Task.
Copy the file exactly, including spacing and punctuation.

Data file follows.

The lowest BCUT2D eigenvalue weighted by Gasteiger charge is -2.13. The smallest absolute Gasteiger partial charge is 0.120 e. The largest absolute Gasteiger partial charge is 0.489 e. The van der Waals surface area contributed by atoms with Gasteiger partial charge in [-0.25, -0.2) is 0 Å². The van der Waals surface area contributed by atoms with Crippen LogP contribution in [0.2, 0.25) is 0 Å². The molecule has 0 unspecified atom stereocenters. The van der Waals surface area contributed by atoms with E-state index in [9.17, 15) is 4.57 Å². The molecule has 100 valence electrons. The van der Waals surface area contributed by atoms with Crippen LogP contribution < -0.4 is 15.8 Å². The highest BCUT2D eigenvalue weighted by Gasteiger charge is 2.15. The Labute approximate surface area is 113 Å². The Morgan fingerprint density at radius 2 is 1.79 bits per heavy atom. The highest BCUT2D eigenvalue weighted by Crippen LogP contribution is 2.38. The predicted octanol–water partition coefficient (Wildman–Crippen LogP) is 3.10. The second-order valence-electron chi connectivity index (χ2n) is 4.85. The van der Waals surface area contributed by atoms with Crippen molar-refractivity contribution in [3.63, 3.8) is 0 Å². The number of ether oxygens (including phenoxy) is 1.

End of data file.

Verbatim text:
The lowest BCUT2D eigenvalue weighted by Gasteiger charge is -2.13. The smallest absolute Gasteiger partial charge is 0.120 e. The largest absolute Gasteiger partial charge is 0.489 e. The van der Waals surface area contributed by atoms with Gasteiger partial charge in [-0.25, -0.2) is 0 Å². The van der Waals surface area contributed by atoms with Crippen LogP contribution in [0.2, 0.25) is 0 Å². The molecule has 0 unspecified atom stereocenters. The van der Waals surface area contributed by atoms with E-state index in [9.17, 15) is 4.57 Å². The molecule has 100 valence electrons. The van der Waals surface area contributed by atoms with Crippen LogP contribution < -0.4 is 15.8 Å². The highest BCUT2D eigenvalue weighted by Gasteiger charge is 2.15. The Labute approximate surface area is 113 Å². The Morgan fingerprint density at radius 2 is 1.79 bits per heavy atom. The highest BCUT2D eigenvalue weighted by Crippen LogP contribution is 2.38. The predicted octanol–water partition coefficient (Wildman–Crippen LogP) is 3.10. The second-order valence-electron chi connectivity index (χ2n) is 4.85. The van der Waals surface area contributed by atoms with Crippen molar-refractivity contribution in [3.63, 3.8) is 0 Å². The number of ether oxygens (including phenoxy) is 1.